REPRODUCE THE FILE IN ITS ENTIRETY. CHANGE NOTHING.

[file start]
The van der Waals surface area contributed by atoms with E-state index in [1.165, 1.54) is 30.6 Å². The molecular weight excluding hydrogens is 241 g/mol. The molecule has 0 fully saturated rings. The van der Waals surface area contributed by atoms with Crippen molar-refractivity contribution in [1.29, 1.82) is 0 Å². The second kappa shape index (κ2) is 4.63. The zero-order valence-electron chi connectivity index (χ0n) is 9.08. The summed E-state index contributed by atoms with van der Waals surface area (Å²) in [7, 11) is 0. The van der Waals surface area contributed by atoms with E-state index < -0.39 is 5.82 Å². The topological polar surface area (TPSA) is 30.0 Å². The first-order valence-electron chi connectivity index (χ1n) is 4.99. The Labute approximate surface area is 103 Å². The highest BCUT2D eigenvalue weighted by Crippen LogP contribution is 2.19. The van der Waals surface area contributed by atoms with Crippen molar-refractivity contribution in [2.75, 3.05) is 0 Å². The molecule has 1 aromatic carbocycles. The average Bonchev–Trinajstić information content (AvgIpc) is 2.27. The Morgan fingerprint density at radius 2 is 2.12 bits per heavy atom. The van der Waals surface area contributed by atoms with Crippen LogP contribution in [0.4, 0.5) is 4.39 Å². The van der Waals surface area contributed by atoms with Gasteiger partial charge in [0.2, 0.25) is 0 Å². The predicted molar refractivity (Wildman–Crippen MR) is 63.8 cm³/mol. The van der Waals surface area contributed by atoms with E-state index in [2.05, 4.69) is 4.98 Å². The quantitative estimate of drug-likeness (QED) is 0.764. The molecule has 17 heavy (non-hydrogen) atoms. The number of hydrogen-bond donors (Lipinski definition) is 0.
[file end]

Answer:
The van der Waals surface area contributed by atoms with E-state index in [1.165, 1.54) is 30.6 Å². The molecular weight excluding hydrogens is 241 g/mol. The molecule has 0 fully saturated rings. The van der Waals surface area contributed by atoms with Crippen molar-refractivity contribution in [1.29, 1.82) is 0 Å². The second kappa shape index (κ2) is 4.63. The zero-order valence-electron chi connectivity index (χ0n) is 9.08. The summed E-state index contributed by atoms with van der Waals surface area (Å²) in [7, 11) is 0. The van der Waals surface area contributed by atoms with E-state index < -0.39 is 5.82 Å². The topological polar surface area (TPSA) is 30.0 Å². The first-order valence-electron chi connectivity index (χ1n) is 4.99. The Labute approximate surface area is 103 Å². The highest BCUT2D eigenvalue weighted by Crippen LogP contribution is 2.19. The van der Waals surface area contributed by atoms with Crippen molar-refractivity contribution in [2.75, 3.05) is 0 Å². The molecule has 1 aromatic carbocycles. The average Bonchev–Trinajstić information content (AvgIpc) is 2.27. The Morgan fingerprint density at radius 2 is 2.12 bits per heavy atom. The van der Waals surface area contributed by atoms with Crippen LogP contribution in [0.4, 0.5) is 4.39 Å². The van der Waals surface area contributed by atoms with Gasteiger partial charge in [0.2, 0.25) is 0 Å². The predicted molar refractivity (Wildman–Crippen MR) is 63.8 cm³/mol. The van der Waals surface area contributed by atoms with E-state index in [2.05, 4.69) is 4.98 Å². The quantitative estimate of drug-likeness (QED) is 0.764. The molecule has 17 heavy (non-hydrogen) atoms. The number of hydrogen-bond donors (Lipinski definition) is 0.